Singer/songwriters have been offering proof of the truth that “what is most personal is most universal,” first posited by psychologist Carl R. Rogers in the early 60’s, since the early blues artists first complained why they “woke up this morning” with the blues. Whether it’s been James Taylor reacting to the suicide of a childhood friend while dealing with his own issues around drug addiction and his growing popularity in “Fire and Rain,” or Sting sending his “Message in a Bottle” about his broken heart only to discover a “hundred billion castaways” who were also “looking for a home,” often it’s the personal details in a song that resonate with so many of the listeners. David Bazan, whether writing for Pedro The Lion or for his solo projects, has built his entire musical catalog around songs that share his personal life story for the better part of his 24 years as a recording artist, in ways that have connected with a significant faction of indie rock listeners.
Bazan recorded the first couple Pedro The Lion’s albums playing all the instruments himself, before cycling through a number of side players, most notably TW Walsh, Frank Lenz, Ken Maiuri, and Trey Many, and dissolving the band in 2006. Then, after making 5 solo albums, and working on side projects like Headphones and Lo Tom, Bazan returned to recording under the Pedro The Lion moniker with 2019’s Phoenix, an album that focused on his early childhood in the Arizona suburb, the first in a promised series of five albums that Bazan plans to write about the places he lived during his growing up years. With Havasu, the singer/songwriter takes on the one middle-school year in Lake Havasu City, Arizona.
As any 7th grader can attest, that’s an awkward age under the best of circumstances, and Bazan’s up-bringing in a religiously pious, Christian fundamentalist home, along with dealing with the challenges of being the “new kid” in town, all gets addressed here. In “Old Wisdom,” Bazan sings how the commitment to the religion limited his parents from knowing what he was really thinking and feeling: “you always had a choice/between making a disciple/and knowing your little boy,” leaving the child in “turmoil,” “scared to death/that the Rapture already happened/and you were left.” Oh, and the fear that “it was sinful for me to know myself/and if I did I might end up in Hell.”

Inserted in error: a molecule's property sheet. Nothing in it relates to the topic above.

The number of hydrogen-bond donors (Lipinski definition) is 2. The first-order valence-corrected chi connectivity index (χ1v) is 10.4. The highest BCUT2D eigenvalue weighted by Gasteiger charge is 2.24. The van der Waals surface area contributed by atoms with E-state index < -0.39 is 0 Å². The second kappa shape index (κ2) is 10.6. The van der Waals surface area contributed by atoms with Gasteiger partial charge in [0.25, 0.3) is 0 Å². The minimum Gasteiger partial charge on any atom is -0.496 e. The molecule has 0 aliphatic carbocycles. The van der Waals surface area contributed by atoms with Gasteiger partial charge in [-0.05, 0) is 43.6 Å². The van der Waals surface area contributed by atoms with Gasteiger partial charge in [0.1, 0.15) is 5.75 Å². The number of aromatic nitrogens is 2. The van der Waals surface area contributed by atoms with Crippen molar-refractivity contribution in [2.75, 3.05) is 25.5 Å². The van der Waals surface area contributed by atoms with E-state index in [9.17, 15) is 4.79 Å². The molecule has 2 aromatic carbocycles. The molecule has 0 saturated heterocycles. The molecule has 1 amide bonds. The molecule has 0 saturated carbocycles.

But aside from the death dealing religion, there was the delight and desperation in demanding blush of romance and the promise of that first kiss in “Teenage Sequencer,” and even more importantly, the day he traded in his clarinet for his “First Drum Set.” Musically, that last song is the album’s highlight, Bazan at his most self-assured and confident when driving the beat on the drums. Especially on the last half of the album the guitar tone mirrors Bazan’s uncertainty with a hint at depression, slow and tenuous. In the opening “Don’t Wanna Move” those feelings are fueled by a greater sense of urgency, with the clarity of knowing what one doesn’t want to happen, even if you realize you’re powerless in the situation. “What difference would it make,” howls the “pissed off” Bazan, “if I could be real with you?” That focus drives the melody of “Too Much,” which is what a child feels they’re being asked to deal with when being moved to a new school against their will. Bazan’s skill is sharing these personal experiences with such grace and understanding that listeners will vividly recall their own awkward, painful transition into a self-conscious teenager.
Key Tracks: “First Drumset” / “Don’t Wanna Move” / “Too Much”
Artists With Similar Fire: Elliott Smith / Damien Jurado / Death Cab for Cutie
Pedro The Lion Review History: Phoenix (2019)